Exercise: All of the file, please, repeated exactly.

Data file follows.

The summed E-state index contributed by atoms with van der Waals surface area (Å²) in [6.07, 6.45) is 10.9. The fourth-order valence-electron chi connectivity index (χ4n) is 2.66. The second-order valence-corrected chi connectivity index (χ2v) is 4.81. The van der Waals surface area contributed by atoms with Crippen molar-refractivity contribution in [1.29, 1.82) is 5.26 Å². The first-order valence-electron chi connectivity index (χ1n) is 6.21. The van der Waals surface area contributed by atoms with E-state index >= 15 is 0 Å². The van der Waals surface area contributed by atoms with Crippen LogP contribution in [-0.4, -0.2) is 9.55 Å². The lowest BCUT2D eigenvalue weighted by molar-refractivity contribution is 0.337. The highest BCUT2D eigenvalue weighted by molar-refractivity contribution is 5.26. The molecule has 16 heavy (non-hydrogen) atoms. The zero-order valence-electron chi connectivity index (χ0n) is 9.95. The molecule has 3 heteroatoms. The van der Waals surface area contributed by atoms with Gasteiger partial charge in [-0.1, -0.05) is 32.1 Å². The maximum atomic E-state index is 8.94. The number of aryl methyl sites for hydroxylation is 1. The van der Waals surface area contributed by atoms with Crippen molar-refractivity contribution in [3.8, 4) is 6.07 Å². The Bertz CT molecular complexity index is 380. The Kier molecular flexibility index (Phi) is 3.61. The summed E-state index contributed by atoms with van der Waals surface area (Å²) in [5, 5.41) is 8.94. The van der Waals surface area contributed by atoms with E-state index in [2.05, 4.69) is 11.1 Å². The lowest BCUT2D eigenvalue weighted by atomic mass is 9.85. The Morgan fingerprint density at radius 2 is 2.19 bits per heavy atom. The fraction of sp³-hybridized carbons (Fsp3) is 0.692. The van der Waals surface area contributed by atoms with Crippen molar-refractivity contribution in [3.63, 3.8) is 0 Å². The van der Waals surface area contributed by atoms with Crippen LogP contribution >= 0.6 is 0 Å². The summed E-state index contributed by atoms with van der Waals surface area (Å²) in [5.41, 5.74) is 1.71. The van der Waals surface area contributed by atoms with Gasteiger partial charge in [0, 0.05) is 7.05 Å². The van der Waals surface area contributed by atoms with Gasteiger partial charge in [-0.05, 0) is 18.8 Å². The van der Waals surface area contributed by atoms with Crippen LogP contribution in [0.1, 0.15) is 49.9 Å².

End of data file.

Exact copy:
The summed E-state index contributed by atoms with van der Waals surface area (Å²) in [6.07, 6.45) is 10.9. The fourth-order valence-electron chi connectivity index (χ4n) is 2.66. The second-order valence-corrected chi connectivity index (χ2v) is 4.81. The van der Waals surface area contributed by atoms with Crippen molar-refractivity contribution in [1.29, 1.82) is 5.26 Å². The first-order valence-electron chi connectivity index (χ1n) is 6.21. The van der Waals surface area contributed by atoms with E-state index >= 15 is 0 Å². The van der Waals surface area contributed by atoms with Crippen LogP contribution in [-0.4, -0.2) is 9.55 Å². The lowest BCUT2D eigenvalue weighted by molar-refractivity contribution is 0.337. The highest BCUT2D eigenvalue weighted by molar-refractivity contribution is 5.26. The molecule has 16 heavy (non-hydrogen) atoms. The zero-order valence-electron chi connectivity index (χ0n) is 9.95. The molecule has 3 heteroatoms. The van der Waals surface area contributed by atoms with Gasteiger partial charge in [-0.1, -0.05) is 32.1 Å². The maximum atomic E-state index is 8.94. The number of aryl methyl sites for hydroxylation is 1. The van der Waals surface area contributed by atoms with Crippen molar-refractivity contribution in [3.8, 4) is 6.07 Å². The Bertz CT molecular complexity index is 380. The Kier molecular flexibility index (Phi) is 3.61. The summed E-state index contributed by atoms with van der Waals surface area (Å²) in [5, 5.41) is 8.94. The van der Waals surface area contributed by atoms with E-state index in [2.05, 4.69) is 11.1 Å². The lowest BCUT2D eigenvalue weighted by atomic mass is 9.85. The Morgan fingerprint density at radius 2 is 2.19 bits per heavy atom. The fraction of sp³-hybridized carbons (Fsp3) is 0.692. The van der Waals surface area contributed by atoms with Crippen molar-refractivity contribution in [3.63, 3.8) is 0 Å². The van der Waals surface area contributed by atoms with Crippen LogP contribution >= 0.6 is 0 Å². The summed E-state index contributed by atoms with van der Waals surface area (Å²) in [5.41, 5.74) is 1.71. The van der Waals surface area contributed by atoms with Gasteiger partial charge in [0, 0.05) is 7.05 Å². The van der Waals surface area contributed by atoms with Gasteiger partial charge in [-0.05, 0) is 18.8 Å². The van der Waals surface area contributed by atoms with Crippen LogP contribution in [0.1, 0.15) is 49.9 Å².